Solar

BP Solar Exits Thin Film Production

BP Solar, a major player in the solar photovoltaic market is getting out of the thin-film business, causing some in the industry to wonder what’s next for this technology.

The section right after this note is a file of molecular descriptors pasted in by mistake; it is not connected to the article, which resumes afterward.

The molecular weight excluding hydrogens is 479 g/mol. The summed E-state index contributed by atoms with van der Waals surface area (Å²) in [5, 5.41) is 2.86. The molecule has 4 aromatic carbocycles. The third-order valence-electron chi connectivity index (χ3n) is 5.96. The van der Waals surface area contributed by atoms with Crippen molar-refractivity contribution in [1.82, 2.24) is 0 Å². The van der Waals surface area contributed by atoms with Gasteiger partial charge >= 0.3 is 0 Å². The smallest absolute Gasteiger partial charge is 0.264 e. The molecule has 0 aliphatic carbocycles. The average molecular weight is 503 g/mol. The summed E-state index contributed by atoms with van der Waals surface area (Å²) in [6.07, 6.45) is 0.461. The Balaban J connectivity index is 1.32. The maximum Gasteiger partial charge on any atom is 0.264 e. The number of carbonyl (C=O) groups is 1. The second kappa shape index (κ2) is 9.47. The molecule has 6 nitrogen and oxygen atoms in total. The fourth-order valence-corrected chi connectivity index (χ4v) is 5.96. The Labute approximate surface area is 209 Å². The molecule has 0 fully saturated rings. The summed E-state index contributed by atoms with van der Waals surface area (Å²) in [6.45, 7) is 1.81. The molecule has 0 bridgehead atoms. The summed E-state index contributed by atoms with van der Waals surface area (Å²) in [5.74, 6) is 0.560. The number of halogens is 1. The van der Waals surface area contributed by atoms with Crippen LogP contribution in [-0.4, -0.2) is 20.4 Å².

New York, New York – December 2, 2002 [SolarAccess.com] The company has unveiled a “repositioning plan” that will concentrate on its key markets supported by growth in worldwide manufacturing of its crystalline-based products. BP Solar has crystalline plants in the United States, Spain, India, and Australia and expects to double current crystalline capacity in 2004. In the past five years, BP Solar has invested as much as US$300 million in solar technology with less than 15 percent of its overall production in thin film, according to the company. “BP Solar is positioning itself to continue sales growth of roughly 30 percent per year,” said Harry Shimp, BP Solar president and CEO. “That means focusing our resources on those markets and technologies that offer the best probability of success. Crystalline production capacity represents more than 85 percent of BP Solar’s global manufacturing operations and recent technical and manufacturing cost improvements bode well for its future.” Ken Zweibel, manager of the Thin Film Partnership Program for the National Renewable Energy Laboratory (NREL) called BP Solar “one of the top three” players in the thin film industry and expressed concern about what will happen to the technology developed in the company’s Fairfield, California and Taono, Virginia facilities. Technology that in a large part has been funded by NREL. Zweibel said he understands that BP’s decision to get out of thin film was based on the need to remain competitive in the solar crystalline market, an area that is much closer to realizing profits than thin film, but he expressed bitterness that NREL’s investment in the company has ended this way. Tom Surek, Manager of the PV program at NREL said that the agency has invested “about US$1 million per year” to BP Solar and its many predecessors on cost-shared contracts with BP likely to have doubled that amount in their own investment. Cadmium telluride-based thin film manufacturing will be halted at the Fairfield, California facility, which will be converted to serve as the center for North America warehousing and distribution as well as the West Coast base for sales and marketing. The company will also close its amorphous silicon-based Toano, Virginia thin film plant if no company steps up to buy the facility by end of 2002. The plant closures will result in the elimination of about 260 jobs: 100 in Fairfield and 160 in Toano, although some 145 manufacturing jobs may transfer to a new operator. “We have worked very hard with the National Renewable Energy Laboratory and other partners on the research and development of thin film technology,” Shimp said. “However, while the technology continues to show promise, lack of material demand and present economics do not allow for continued investment.” Paul Wormser, COO at Konarka Technologies, a Massachusetts-based manufacturer of thin film PV, said he is concerned about the BP Solar employees who will be effected by this decision, many of whom he has worked during his years in the industry. “My heart sank, I was surprised,” Wormser said. “BP made very nice progress on those technologies.” Wormser, who said Konarka’s thin film technology is “completely different” than the area BP was working in said this could effect the future of deposited thin film technology. Sarah Howell, spokesperson for BP, parent company of BP Solar said the decision to exit thin film research and manufacturing was purely a business decision. “It’s not for us at this time, it’s about the economics,” Howell said. “We think it shows long term promise, maybe for a company with a longer term strategy and vision.” With their thin film program coming to a halt, BP Solar has stopped work on two, three-year NREL cost-shared contracts worth US$900,000 and US$400,000 per year. The contracts, one based on amorphous silicon technology the other on cadmium telluride, were signed this year. Both Surek and Zweibel said BP’s decision doesn’t necessarily end the progress made through the BP Solar/NREL partnership. “From our perspective, we’re very positive about both technologies and if a suitable buyer came in and convinced us they had the resources and means to continue the research we would certainly talk to them,” Surek said, adding that the decision to transfer or start a new contract is NREL’s decision, while the decision to sell the technology and facilities is BP’s decision. “We’re disappointed, because it’s always tough losing an industry partner that we thought had deep pockets because this technology will take deep pockets to bring to the marketplace.” Zweibel said he thinks there is a “chance of sale” of both the California and Virginia BP Solar facilities although BP has only expressed interest in selling the Virginia facility. He said the Tuano facility may be appealing to a buyer because it is an operating plant, with definable costs. The Fairfield facility is in a much earlier stage and could result in a more risky investment. Ultimately, the focus of a potential investor will determine the fate of the two plants. The BP decision comes toward the end of a year that has seen the entrance of Sharp solar into the North American market and the joint venture between RWE Solar and Schott Applied Power. Changes that prove, if nothing else, PV is a complex, emerging business that will likely see more changes soon.